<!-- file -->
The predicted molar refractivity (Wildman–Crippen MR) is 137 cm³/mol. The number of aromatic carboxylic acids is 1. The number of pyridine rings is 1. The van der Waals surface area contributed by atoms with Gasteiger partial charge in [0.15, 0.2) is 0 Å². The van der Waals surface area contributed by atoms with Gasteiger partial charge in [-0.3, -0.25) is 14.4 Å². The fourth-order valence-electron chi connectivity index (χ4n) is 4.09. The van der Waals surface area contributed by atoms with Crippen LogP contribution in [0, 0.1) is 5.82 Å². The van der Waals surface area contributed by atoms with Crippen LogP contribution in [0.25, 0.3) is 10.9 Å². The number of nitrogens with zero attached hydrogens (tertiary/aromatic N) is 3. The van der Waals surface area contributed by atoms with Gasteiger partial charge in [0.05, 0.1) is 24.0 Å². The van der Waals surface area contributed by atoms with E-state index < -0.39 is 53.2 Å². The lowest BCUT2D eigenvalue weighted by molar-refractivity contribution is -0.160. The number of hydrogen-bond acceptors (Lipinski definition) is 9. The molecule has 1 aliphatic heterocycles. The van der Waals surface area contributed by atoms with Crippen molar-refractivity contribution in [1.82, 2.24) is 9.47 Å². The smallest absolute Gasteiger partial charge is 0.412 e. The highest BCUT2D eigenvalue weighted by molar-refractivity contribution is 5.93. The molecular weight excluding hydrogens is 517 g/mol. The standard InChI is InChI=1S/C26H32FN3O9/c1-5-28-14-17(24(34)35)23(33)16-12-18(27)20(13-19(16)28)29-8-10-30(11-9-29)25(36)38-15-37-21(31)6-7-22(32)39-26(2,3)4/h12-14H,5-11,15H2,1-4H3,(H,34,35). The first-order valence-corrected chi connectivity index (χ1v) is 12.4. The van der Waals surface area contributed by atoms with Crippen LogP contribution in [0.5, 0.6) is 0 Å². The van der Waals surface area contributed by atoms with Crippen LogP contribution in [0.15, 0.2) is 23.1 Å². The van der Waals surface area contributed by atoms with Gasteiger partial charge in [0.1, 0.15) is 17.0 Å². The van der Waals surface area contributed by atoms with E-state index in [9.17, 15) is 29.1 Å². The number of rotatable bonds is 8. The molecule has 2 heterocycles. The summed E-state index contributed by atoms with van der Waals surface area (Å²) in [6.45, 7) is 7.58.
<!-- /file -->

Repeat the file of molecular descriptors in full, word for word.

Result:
The predicted molar refractivity (Wildman–Crippen MR) is 137 cm³/mol. The number of aromatic carboxylic acids is 1. The number of pyridine rings is 1. The van der Waals surface area contributed by atoms with Gasteiger partial charge in [0.15, 0.2) is 0 Å². The van der Waals surface area contributed by atoms with Gasteiger partial charge in [-0.3, -0.25) is 14.4 Å². The fourth-order valence-electron chi connectivity index (χ4n) is 4.09. The van der Waals surface area contributed by atoms with Crippen LogP contribution in [0, 0.1) is 5.82 Å². The van der Waals surface area contributed by atoms with Crippen LogP contribution in [0.25, 0.3) is 10.9 Å². The number of nitrogens with zero attached hydrogens (tertiary/aromatic N) is 3. The van der Waals surface area contributed by atoms with Gasteiger partial charge in [0.05, 0.1) is 24.0 Å². The van der Waals surface area contributed by atoms with E-state index < -0.39 is 53.2 Å². The lowest BCUT2D eigenvalue weighted by molar-refractivity contribution is -0.160. The number of hydrogen-bond acceptors (Lipinski definition) is 9. The molecule has 1 aliphatic heterocycles. The van der Waals surface area contributed by atoms with Crippen molar-refractivity contribution in [1.82, 2.24) is 9.47 Å². The smallest absolute Gasteiger partial charge is 0.412 e. The highest BCUT2D eigenvalue weighted by molar-refractivity contribution is 5.93. The molecular weight excluding hydrogens is 517 g/mol. The standard InChI is InChI=1S/C26H32FN3O9/c1-5-28-14-17(24(34)35)23(33)16-12-18(27)20(13-19(16)28)29-8-10-30(11-9-29)25(36)38-15-37-21(31)6-7-22(32)39-26(2,3)4/h12-14H,5-11,15H2,1-4H3,(H,34,35). The first-order valence-corrected chi connectivity index (χ1v) is 12.4. The van der Waals surface area contributed by atoms with Crippen LogP contribution in [0.5, 0.6) is 0 Å². The van der Waals surface area contributed by atoms with Crippen LogP contribution in [0.15, 0.2) is 23.1 Å². The van der Waals surface area contributed by atoms with Gasteiger partial charge in [0.1, 0.15) is 17.0 Å². The van der Waals surface area contributed by atoms with E-state index in [9.17, 15) is 29.1 Å². The number of rotatable bonds is 8. The molecule has 2 heterocycles. The summed E-state index contributed by atoms with van der Waals surface area (Å²) in [6.45, 7) is 7.58.